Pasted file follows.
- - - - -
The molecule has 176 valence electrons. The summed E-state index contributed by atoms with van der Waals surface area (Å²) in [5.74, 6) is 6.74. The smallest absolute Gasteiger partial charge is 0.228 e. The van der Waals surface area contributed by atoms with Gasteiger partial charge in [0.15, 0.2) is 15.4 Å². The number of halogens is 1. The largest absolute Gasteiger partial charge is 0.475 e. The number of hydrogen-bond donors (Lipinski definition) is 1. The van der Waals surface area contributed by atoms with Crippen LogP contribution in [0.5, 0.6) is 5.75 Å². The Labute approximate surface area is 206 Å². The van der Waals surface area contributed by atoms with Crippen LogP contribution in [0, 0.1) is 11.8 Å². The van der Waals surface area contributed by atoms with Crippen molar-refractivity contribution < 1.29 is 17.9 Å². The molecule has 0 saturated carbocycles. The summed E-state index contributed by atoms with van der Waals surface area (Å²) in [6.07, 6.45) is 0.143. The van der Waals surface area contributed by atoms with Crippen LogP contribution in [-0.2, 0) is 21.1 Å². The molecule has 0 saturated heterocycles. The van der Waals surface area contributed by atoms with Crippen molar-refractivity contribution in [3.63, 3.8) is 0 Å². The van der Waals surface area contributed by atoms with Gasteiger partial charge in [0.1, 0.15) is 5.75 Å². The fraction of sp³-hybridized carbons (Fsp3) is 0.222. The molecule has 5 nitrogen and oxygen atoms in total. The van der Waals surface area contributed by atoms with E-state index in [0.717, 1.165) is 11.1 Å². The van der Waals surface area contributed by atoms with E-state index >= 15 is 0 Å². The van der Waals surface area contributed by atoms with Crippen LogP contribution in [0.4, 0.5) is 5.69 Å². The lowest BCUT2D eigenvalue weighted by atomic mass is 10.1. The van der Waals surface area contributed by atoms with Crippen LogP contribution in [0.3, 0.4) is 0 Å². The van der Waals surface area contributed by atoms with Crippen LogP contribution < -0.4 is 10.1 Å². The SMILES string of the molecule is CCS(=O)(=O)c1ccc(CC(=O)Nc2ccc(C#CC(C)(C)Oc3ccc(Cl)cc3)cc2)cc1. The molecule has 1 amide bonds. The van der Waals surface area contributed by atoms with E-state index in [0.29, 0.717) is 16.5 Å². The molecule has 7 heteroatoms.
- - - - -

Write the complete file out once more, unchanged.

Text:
The molecule has 176 valence electrons. The summed E-state index contributed by atoms with van der Waals surface area (Å²) in [5.74, 6) is 6.74. The smallest absolute Gasteiger partial charge is 0.228 e. The van der Waals surface area contributed by atoms with Gasteiger partial charge in [0.15, 0.2) is 15.4 Å². The number of halogens is 1. The largest absolute Gasteiger partial charge is 0.475 e. The number of hydrogen-bond donors (Lipinski definition) is 1. The van der Waals surface area contributed by atoms with Crippen LogP contribution in [0.5, 0.6) is 5.75 Å². The Labute approximate surface area is 206 Å². The van der Waals surface area contributed by atoms with Crippen LogP contribution in [0, 0.1) is 11.8 Å². The van der Waals surface area contributed by atoms with Crippen molar-refractivity contribution < 1.29 is 17.9 Å². The molecule has 0 saturated carbocycles. The summed E-state index contributed by atoms with van der Waals surface area (Å²) in [6.07, 6.45) is 0.143. The van der Waals surface area contributed by atoms with Crippen LogP contribution in [-0.2, 0) is 21.1 Å². The molecule has 0 saturated heterocycles. The van der Waals surface area contributed by atoms with Crippen molar-refractivity contribution in [3.63, 3.8) is 0 Å². The van der Waals surface area contributed by atoms with Gasteiger partial charge in [0.1, 0.15) is 5.75 Å². The fraction of sp³-hybridized carbons (Fsp3) is 0.222. The molecule has 5 nitrogen and oxygen atoms in total. The van der Waals surface area contributed by atoms with E-state index in [0.717, 1.165) is 11.1 Å². The van der Waals surface area contributed by atoms with E-state index >= 15 is 0 Å². The van der Waals surface area contributed by atoms with Crippen LogP contribution in [0.4, 0.5) is 5.69 Å². The lowest BCUT2D eigenvalue weighted by atomic mass is 10.1. The van der Waals surface area contributed by atoms with Crippen LogP contribution in [0.3, 0.4) is 0 Å². The van der Waals surface area contributed by atoms with Crippen LogP contribution < -0.4 is 10.1 Å². The SMILES string of the molecule is CCS(=O)(=O)c1ccc(CC(=O)Nc2ccc(C#CC(C)(C)Oc3ccc(Cl)cc3)cc2)cc1. The molecule has 1 amide bonds. The van der Waals surface area contributed by atoms with E-state index in [0.29, 0.717) is 16.5 Å². The molecule has 7 heteroatoms.